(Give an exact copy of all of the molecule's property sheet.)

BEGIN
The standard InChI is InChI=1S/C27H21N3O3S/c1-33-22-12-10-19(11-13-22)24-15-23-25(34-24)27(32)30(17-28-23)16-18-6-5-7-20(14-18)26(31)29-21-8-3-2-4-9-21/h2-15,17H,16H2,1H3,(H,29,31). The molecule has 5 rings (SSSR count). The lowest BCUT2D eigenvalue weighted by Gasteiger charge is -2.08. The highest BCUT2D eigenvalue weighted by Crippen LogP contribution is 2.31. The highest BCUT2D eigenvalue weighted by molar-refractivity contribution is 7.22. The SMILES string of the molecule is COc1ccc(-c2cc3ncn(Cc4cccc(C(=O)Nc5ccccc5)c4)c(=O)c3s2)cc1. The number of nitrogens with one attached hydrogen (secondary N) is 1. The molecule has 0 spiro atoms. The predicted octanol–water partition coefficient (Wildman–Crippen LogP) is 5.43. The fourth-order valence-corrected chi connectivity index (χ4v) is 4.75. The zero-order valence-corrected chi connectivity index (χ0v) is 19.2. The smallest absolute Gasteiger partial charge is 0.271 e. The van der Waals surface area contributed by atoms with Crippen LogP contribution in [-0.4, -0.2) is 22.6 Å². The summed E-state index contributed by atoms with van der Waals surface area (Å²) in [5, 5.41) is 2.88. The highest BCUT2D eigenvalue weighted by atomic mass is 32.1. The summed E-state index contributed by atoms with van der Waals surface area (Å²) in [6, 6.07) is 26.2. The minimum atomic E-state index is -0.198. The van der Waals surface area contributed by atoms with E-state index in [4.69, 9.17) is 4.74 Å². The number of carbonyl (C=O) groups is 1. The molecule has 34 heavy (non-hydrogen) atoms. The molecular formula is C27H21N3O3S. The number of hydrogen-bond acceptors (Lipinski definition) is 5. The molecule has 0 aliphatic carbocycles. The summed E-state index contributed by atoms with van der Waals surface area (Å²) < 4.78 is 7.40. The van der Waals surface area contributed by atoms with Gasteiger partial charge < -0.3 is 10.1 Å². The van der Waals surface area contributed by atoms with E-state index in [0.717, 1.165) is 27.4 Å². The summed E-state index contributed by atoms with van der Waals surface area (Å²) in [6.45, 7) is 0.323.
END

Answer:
The standard InChI is InChI=1S/C27H21N3O3S/c1-33-22-12-10-19(11-13-22)24-15-23-25(34-24)27(32)30(17-28-23)16-18-6-5-7-20(14-18)26(31)29-21-8-3-2-4-9-21/h2-15,17H,16H2,1H3,(H,29,31). The molecule has 5 rings (SSSR count). The lowest BCUT2D eigenvalue weighted by Gasteiger charge is -2.08. The highest BCUT2D eigenvalue weighted by Crippen LogP contribution is 2.31. The highest BCUT2D eigenvalue weighted by molar-refractivity contribution is 7.22. The SMILES string of the molecule is COc1ccc(-c2cc3ncn(Cc4cccc(C(=O)Nc5ccccc5)c4)c(=O)c3s2)cc1. The number of nitrogens with one attached hydrogen (secondary N) is 1. The molecule has 0 spiro atoms. The predicted octanol–water partition coefficient (Wildman–Crippen LogP) is 5.43. The fourth-order valence-corrected chi connectivity index (χ4v) is 4.75. The zero-order valence-corrected chi connectivity index (χ0v) is 19.2. The smallest absolute Gasteiger partial charge is 0.271 e. The van der Waals surface area contributed by atoms with Crippen LogP contribution in [-0.4, -0.2) is 22.6 Å². The summed E-state index contributed by atoms with van der Waals surface area (Å²) in [5, 5.41) is 2.88. The highest BCUT2D eigenvalue weighted by atomic mass is 32.1. The summed E-state index contributed by atoms with van der Waals surface area (Å²) in [6, 6.07) is 26.2. The minimum atomic E-state index is -0.198. The van der Waals surface area contributed by atoms with E-state index in [4.69, 9.17) is 4.74 Å². The number of carbonyl (C=O) groups is 1. The molecule has 34 heavy (non-hydrogen) atoms. The molecular formula is C27H21N3O3S. The number of hydrogen-bond acceptors (Lipinski definition) is 5. The molecule has 0 aliphatic carbocycles. The summed E-state index contributed by atoms with van der Waals surface area (Å²) < 4.78 is 7.40. The van der Waals surface area contributed by atoms with Gasteiger partial charge < -0.3 is 10.1 Å². The van der Waals surface area contributed by atoms with E-state index in [0.717, 1.165) is 27.4 Å². The summed E-state index contributed by atoms with van der Waals surface area (Å²) in [6.45, 7) is 0.323.